Where Am I Going?: Public service pathos

October 14, 2016

  

Where Am I Going? (Quo Vado?) (M)

Rating: 4.5 / 5

 

It’s easy to see why Where Am I Going? is such a box office hit in its native Italy and has been taken to the hearts of so many across the globe. It’s funny; very funny. And it’s funny in a gentle, chaotic way.


We first meet the hapless protagonist Checco (Luca Medici, an Italian TV comedy star who also co-wrote the film) in the African jungle (very Hollywood in its styling). Here he is captured by an aggressive-looking tribe and dragged in front of the chief who asks him to plead for his soul through an account of his life. 


Checco is 39 and still living at home with his doting mother but in his mind he is ‘living the dream’ of a cushy, well paid, permanent job in the public service (‘il posto fisso’). It had been his aim since he was a small boy and life is good. The election of a new government, which aims to target waste and cut back on bureaucracy, means that people like Checco are right in their sights.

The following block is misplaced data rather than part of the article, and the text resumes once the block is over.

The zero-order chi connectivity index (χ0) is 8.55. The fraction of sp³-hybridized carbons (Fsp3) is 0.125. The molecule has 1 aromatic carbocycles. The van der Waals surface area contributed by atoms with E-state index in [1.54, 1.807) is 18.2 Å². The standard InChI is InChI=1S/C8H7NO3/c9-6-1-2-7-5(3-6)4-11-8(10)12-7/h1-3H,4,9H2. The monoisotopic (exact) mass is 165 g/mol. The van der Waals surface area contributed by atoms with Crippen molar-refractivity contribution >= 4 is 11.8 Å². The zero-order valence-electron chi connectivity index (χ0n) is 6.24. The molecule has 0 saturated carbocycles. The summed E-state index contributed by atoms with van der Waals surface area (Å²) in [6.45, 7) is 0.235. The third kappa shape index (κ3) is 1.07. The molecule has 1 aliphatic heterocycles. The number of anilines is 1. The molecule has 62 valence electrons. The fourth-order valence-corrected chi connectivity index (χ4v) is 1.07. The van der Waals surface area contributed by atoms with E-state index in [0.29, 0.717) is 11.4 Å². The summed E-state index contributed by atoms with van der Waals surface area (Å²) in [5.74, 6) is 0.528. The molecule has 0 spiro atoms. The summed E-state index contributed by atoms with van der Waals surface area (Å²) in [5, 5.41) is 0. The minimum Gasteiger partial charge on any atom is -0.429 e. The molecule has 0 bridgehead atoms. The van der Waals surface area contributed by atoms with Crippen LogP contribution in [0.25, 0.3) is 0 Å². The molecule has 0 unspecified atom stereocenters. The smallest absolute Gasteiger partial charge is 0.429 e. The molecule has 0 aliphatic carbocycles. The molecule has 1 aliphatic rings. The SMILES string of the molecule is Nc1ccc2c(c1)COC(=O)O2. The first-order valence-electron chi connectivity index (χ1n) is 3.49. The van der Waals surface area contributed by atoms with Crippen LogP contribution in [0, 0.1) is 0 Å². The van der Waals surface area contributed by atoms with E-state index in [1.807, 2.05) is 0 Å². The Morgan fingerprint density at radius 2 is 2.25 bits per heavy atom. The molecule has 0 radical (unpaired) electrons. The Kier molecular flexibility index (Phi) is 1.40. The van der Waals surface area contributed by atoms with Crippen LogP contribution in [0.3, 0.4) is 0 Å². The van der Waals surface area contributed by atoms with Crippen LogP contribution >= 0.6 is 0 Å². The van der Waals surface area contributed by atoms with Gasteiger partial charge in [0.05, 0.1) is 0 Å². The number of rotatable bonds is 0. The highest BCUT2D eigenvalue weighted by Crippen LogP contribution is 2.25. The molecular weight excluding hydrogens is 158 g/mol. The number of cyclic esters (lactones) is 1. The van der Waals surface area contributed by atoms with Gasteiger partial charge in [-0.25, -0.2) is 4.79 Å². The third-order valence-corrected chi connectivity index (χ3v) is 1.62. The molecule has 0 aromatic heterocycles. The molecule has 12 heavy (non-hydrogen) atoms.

A change manager moves him to increasingly difficult posts after he refuses offers of redundancy and he eventually ends up at the North Pole. Even there he lucks out when he meets and falls in love with a young scientist Valeria (Eleonara Giovanardi). The downside for slacker Checco is that he is going to have to work on a relationship with this woman and work on himself.


Valeria has adopted the politically correct ways of her adopted country, Norway, and Checco has to change his ways in order to keep up and not be offensive to his partner and her family.


It’s ridiculously silly and ham-fisted at times but the self-deprecation of Checco’s bumbling contrasted with the caring patience of Valeria is part of the secret to this being an international box office success.


For the Italians this is a bittersweet/nostalgic film experience, as for many the idea of a public service job or even any job with some security is becoming a pipedream. Unemployment is more than 11% and short-term poorly paid contracts are becoming the norm. But in classic Italian style they are happy to have a laugh along with Checco as he finds out what the important things in life really are. 


Highlight: Laugh-out-loud comedy
Red flag: Some coarse language

 

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